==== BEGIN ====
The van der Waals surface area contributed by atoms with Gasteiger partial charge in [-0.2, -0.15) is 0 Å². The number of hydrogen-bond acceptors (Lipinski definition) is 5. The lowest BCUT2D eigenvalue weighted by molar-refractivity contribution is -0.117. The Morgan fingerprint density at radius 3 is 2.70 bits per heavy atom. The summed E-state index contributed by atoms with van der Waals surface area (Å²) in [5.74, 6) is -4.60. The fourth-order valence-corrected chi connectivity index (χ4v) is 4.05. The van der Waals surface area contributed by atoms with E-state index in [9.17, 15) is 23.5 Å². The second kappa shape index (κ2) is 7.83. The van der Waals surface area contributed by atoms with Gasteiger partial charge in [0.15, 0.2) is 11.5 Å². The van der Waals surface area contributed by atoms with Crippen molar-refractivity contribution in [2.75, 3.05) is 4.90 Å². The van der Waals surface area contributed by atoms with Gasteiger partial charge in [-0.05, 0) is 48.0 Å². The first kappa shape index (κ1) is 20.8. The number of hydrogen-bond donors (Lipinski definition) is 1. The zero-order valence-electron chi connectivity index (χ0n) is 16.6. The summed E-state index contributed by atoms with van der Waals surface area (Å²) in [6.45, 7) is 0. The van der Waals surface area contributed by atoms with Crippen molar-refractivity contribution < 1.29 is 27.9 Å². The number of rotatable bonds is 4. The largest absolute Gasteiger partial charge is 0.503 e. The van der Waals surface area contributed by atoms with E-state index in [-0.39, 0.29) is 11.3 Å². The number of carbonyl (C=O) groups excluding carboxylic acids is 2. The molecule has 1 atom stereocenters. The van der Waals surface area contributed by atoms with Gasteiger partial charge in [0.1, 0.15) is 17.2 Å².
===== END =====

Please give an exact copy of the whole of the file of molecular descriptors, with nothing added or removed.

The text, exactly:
The van der Waals surface area contributed by atoms with Gasteiger partial charge in [-0.2, -0.15) is 0 Å². The number of hydrogen-bond acceptors (Lipinski definition) is 5. The lowest BCUT2D eigenvalue weighted by molar-refractivity contribution is -0.117. The Morgan fingerprint density at radius 3 is 2.70 bits per heavy atom. The summed E-state index contributed by atoms with van der Waals surface area (Å²) in [5.74, 6) is -4.60. The fourth-order valence-corrected chi connectivity index (χ4v) is 4.05. The van der Waals surface area contributed by atoms with E-state index in [9.17, 15) is 23.5 Å². The second kappa shape index (κ2) is 7.83. The van der Waals surface area contributed by atoms with Gasteiger partial charge in [0.15, 0.2) is 11.5 Å². The van der Waals surface area contributed by atoms with Crippen molar-refractivity contribution in [2.75, 3.05) is 4.90 Å². The van der Waals surface area contributed by atoms with Gasteiger partial charge in [-0.05, 0) is 48.0 Å². The first kappa shape index (κ1) is 20.8. The number of hydrogen-bond donors (Lipinski definition) is 1. The zero-order valence-electron chi connectivity index (χ0n) is 16.6. The summed E-state index contributed by atoms with van der Waals surface area (Å²) in [6.45, 7) is 0. The van der Waals surface area contributed by atoms with Crippen molar-refractivity contribution < 1.29 is 27.9 Å². The number of rotatable bonds is 4. The largest absolute Gasteiger partial charge is 0.503 e. The van der Waals surface area contributed by atoms with E-state index in [-0.39, 0.29) is 11.3 Å². The number of carbonyl (C=O) groups excluding carboxylic acids is 2. The molecule has 1 atom stereocenters. The van der Waals surface area contributed by atoms with Gasteiger partial charge in [0.1, 0.15) is 17.2 Å².